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West threatens more sanctions as Belarus hits opposition with tough sentences

President Alexander Lukashenko may face further isolation after a Belarusian court sentenced a former presidential candidate to five years in prison and put his wife on probation. Moscow may help economically, but on tough terms.

Former presidential candidate Andrei Sannikov stands in a guarded cage during a court hearing in Minsk, Belarus, May 14. Sannikov, one of President Alexander Lukashenko's main political opponents, was sentenced on Saturday to five years in jail on a charge linked to a rally last December against the leader's re-election.

Julia Darashkevich/Reuters

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The US and European Union are threatening stepped-up sanctions against the increasingly isolated regime of Alexander Lukashenko after a Belarusian court sentenced a former presidential candidate to five years in prison Saturday and handed his wife a two-year suspended sentence Monday, in what Western governments are calling a wave of politically-motivated repression.

More sanctions would seem to be the last thing Belarus's tanking economy needs right now. The battered Belarusian ruble has lost more than 50 percent of its value since Russia unexpectedly declined to back a $3-billion bailout for Belarus last week, leading to massive price hikes for struggling consumers and hundreds of business closures around the country, experts say.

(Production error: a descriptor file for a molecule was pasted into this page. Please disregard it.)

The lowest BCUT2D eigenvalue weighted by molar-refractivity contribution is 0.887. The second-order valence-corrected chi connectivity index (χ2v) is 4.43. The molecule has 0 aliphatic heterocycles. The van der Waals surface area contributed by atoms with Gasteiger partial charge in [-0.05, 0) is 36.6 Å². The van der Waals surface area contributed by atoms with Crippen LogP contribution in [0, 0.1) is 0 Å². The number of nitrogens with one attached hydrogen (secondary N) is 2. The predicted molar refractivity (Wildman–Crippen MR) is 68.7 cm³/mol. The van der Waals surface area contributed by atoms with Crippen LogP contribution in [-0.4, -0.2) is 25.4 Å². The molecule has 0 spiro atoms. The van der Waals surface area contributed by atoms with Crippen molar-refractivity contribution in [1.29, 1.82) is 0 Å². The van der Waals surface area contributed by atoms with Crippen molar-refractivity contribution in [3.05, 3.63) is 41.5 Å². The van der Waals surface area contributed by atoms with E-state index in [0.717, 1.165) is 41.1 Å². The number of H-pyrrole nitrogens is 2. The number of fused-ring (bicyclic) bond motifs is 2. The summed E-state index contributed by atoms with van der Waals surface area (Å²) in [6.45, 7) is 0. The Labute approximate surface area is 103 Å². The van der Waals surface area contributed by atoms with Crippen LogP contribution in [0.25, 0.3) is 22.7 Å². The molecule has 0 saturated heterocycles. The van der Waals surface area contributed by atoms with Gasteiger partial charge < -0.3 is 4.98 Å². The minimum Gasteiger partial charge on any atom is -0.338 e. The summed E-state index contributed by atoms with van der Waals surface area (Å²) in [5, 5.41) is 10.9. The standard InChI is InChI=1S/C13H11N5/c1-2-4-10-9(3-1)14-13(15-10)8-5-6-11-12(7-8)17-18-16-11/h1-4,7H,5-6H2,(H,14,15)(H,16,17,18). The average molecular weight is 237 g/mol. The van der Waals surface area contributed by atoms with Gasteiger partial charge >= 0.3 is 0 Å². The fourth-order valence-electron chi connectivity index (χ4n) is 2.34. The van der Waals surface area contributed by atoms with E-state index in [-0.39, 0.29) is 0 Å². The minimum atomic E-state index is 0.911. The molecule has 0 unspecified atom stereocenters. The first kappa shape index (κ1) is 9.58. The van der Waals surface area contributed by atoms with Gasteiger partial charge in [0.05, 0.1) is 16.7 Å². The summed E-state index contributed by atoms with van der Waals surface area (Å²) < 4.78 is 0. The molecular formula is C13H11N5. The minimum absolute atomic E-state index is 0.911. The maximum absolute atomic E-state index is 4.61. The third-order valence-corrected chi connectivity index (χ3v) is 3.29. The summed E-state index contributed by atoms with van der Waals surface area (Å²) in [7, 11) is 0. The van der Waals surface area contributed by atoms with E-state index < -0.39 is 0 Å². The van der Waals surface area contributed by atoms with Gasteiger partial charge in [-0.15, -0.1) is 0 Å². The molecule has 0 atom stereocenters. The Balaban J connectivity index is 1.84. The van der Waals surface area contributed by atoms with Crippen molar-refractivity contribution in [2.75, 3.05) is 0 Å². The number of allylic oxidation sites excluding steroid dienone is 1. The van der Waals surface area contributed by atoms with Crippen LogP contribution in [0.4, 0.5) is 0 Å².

Mr. Lukashenko blamed his political opponents for an April terrorist attack that killed 14 people in a Minsk subway station, and ordered a wider crackdown on civil society activists and independent media, leaving little hope of reconciliation with Western governments and global financial institutions.

Moscow, which has continued to do business with Lukashenko, might yet throw its erstwhile ally a slender lifeline when Prime Minister Vladimir Putin visits Minsk on Thursday, but Russia is likely to demand a very high economic and political price for any aid, analysts say.


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